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Anderson

When August rolls around, I’m thankful for the useful plants that thrive in the heat, Especially the ones that are drought tolerant!

Watering, weeding and insect patrol seem to be at the top of the list for August gardening chores. Weeds can be water and nutrient thugs, and insects can come calling the minute we turn our heads.

We have a unique, old-fashioned plant that is blooming around here at this time. Beautiful soft-pink surprise lilies, Lycoris squamigera, are usually in a group and are definitely attention getting. They aren’t lilies. Some people call them naked ladies, because there is no foliage with the tall stem, but I think they are as elegant as orchids.

 They are wonderful as cut flowers and worthy of a crystal vase. The bulbs won’t usually be found in stores, so the best way to get them is from a friend. The strap-like foliage comes up in spring, and then it dies back to the ground. The stems seem to appear from the ground overnight in late July or early August, bearing five to seven blooms at the top of each tall stem. They bloom best in full to partial sun, almost any soil, multiply like daffodils, and the hummingbirds visit mine every day.

Lightly pruning roses at this time can give you more blooms in cooler fall weather. Trim off dead flowers, dead wood and shape the plant. Mid-August is the cutoff to use nitrogen fertilizer. Roses are heavy feeders and need proper watering to bloom well. The extra work can be rewarding.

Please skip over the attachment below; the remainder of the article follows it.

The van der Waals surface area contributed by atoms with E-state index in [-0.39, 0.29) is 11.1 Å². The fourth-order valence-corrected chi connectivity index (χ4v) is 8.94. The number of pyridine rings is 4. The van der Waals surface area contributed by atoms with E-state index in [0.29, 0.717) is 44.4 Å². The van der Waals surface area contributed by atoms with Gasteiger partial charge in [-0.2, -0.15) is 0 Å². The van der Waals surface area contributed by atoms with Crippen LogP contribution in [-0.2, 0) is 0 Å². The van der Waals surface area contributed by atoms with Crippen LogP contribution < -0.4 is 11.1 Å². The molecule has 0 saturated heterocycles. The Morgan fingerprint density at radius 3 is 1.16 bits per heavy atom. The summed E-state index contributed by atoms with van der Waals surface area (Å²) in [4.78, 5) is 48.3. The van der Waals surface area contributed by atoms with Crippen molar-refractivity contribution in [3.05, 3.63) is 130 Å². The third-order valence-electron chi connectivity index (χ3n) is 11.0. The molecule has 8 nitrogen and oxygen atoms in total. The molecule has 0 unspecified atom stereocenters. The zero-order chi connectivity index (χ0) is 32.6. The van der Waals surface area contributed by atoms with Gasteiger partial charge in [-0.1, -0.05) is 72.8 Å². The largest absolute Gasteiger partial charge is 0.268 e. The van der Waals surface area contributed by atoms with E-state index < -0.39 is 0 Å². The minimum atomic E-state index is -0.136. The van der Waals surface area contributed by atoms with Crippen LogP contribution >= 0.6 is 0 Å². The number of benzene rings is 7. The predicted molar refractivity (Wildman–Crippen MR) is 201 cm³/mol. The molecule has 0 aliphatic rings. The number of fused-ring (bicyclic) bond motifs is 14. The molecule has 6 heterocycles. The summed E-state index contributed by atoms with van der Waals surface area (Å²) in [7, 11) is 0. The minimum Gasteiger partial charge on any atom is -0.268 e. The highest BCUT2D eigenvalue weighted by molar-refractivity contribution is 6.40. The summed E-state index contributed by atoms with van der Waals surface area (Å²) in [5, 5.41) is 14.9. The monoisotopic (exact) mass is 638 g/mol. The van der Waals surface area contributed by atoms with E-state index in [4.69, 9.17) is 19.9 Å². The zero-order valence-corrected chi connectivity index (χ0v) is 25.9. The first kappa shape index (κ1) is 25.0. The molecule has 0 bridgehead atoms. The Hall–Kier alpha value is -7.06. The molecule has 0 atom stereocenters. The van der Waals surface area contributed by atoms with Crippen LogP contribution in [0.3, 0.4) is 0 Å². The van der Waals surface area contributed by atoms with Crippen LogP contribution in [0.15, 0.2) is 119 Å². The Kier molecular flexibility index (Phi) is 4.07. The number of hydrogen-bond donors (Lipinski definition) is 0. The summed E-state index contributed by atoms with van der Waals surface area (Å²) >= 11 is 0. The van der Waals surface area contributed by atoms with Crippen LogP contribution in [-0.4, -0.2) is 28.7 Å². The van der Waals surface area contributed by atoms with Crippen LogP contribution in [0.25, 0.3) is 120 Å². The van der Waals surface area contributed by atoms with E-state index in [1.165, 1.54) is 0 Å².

Herb cuttings can be taken now to make new plants for next year. Root them in pots or in a cold frame. Be sure to preserve some of your herbs so there will be enough on hand until next year. Most can be dried or frozen, and now is a good time to make herbal vinegars in pretty bottles.

It’s time to deadhead or cut back the leggy, tired annuals and perennials to rejuvenate and keep their blooms coming. Hanging baskets and containers will be good candidates for this. Of course, some plant food for blooms will help. Petunias, and others, can be beautiful again in two weeks. Consider saving any seeds that are dry enough. Put them in paper envelopes so they won’t mold.

Cool season vegetables will need to be planted soon. If planted in fall, the insects won’t be here like they are in spring. Watch for the hornworm on tomatoes, peppers, and some other vegetables. If you’ve been seeing a cute moth that reminds you of a hummingbird, you may find its’ offspring eating your plants.

Tomato hornworms have a blue horn and tobacco hornworms have a red horn. Their stripes are also different. They can’t sting, but they terrify me. Memories of tobacco fields of long ago!

Begonias of all types hold up well in summer’s heat, and I especially love the hardy begonia, B. grandis. It’s another pass-along plant that’s hard to find, so it’s one to share with friends who have shade gardens. It grows well with Heucheras, Hostas, Ferns, spring Phlox, and Tiarellas, and will return every year with blooms from July until frost.

Happy gardening.

Gardening Partners is a non-profit founded in 2003 to serve Dickson County with gardening education and advice. Readers may submit gardening questions by email: gpdc471@gmail.com, on the website:  www.gardening.partners, or by mail:  PO Box 471 Dickson TN 37056

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